Asia-Pacific

Hero Australian divers thank Thai boys and coach

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Two Australian divers who were instrumental in the rescue of 12 Thai boys and their coach from a flooded cave system have thanked them for their trust.

Two Australians who helped rescue 12 Thai boys and their soccer coach from a flooded cave system say they were “humbled” after playing critical roles in the operation.

In a statement, Dr Richard "Harry" Harris and his dive partner Craig Challen said the successful rescue was “almost beyond our imagination”.

 “We are humbled to have been able to provide our expertise and experience to assist in this international operation led by the Thai government,” they said.

Australian doctor Richard Harris (right) with his dive partner
Australian doctor Richard Harris (right) with his dive partner Craig Challen
AAP

“Our thanks and greatest admiration go the British lead divers, and support divers along the route in and out of the cave system from the EU, US, China and Australia, as well as the vast number of participants from military and civilian organisations in various support roles.

 “We particularly would like to thank the players and their coach for placing their trust in us. We wish them a speedy recovery,” they said.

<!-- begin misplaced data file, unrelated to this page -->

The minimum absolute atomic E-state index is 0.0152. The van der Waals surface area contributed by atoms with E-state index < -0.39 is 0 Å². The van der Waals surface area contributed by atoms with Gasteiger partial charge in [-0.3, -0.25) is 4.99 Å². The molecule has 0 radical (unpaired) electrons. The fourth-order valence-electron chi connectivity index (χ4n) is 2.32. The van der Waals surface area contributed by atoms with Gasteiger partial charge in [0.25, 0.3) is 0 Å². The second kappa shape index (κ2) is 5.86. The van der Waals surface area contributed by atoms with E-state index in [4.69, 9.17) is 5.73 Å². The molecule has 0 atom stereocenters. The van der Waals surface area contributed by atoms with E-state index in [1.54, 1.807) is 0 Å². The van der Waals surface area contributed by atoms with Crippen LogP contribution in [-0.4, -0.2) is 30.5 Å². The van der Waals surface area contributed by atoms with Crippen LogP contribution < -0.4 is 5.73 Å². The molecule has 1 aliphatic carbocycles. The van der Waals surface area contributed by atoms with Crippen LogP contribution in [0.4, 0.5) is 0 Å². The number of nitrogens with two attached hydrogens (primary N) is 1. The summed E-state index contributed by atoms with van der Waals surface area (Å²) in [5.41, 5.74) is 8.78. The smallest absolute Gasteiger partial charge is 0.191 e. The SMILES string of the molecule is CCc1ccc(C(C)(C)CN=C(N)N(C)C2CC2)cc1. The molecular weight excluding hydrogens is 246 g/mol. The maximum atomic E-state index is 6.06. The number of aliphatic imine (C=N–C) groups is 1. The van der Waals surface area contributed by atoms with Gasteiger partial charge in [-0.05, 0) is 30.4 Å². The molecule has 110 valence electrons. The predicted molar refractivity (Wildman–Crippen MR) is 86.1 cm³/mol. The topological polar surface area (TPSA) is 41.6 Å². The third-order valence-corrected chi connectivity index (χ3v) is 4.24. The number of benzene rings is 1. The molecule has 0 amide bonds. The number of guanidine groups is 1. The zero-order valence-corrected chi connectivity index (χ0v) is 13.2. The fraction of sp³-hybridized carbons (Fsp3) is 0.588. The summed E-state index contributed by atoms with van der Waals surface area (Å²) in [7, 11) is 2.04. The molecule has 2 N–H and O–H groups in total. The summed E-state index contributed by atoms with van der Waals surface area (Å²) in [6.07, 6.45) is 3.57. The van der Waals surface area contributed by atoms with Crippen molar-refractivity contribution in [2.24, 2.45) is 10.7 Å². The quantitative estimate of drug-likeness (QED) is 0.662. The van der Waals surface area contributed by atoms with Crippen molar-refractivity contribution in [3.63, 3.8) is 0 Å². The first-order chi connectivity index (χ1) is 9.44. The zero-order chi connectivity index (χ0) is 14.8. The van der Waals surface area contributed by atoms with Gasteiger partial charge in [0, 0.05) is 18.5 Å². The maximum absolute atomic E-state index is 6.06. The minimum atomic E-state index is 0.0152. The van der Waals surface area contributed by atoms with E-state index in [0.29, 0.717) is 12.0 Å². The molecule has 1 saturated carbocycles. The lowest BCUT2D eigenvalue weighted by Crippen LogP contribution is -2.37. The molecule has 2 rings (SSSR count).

Richard Harris has assisted the Thai rescue efforts.
Richard Harris has assisted the Thai rescue efforts.
AAP

There were 20 Australians who took part in the rescue, but Dr Harris' efforts have received particular praise from acting Chiang Rai governor Narongsak Osotanakorn.

 "(The Australians) have been a big help, especially the doctor," he told 9NEWS.

 "Very good. The best – not good – the very best."

The 53-year-old Dr Harris was also singled out by the Australian government, with a joint statement from Foreign Minister Julie Bishop, Defence Minister Marise Payne and Home Affairs Minister Peter Dutton praising him.

Dr Harris was the medic who made the call for the team to be swum out after assessing them last week.

Authorities were exploring multiple options to get the 13 Thais out, including tunnelling in or providing them with enough supplies to wait out the monsoon season.

However, limited air and the likelihood of more heavy rain saw the timeline step up.

The Australian doctor made the challenging swim through the extensive network of flooded tunnels to ensure the children – none of whom had any dive training – were physically up to the 1.7km trek out.

He also administered a sedative to the boys to calm them for the epic exit.

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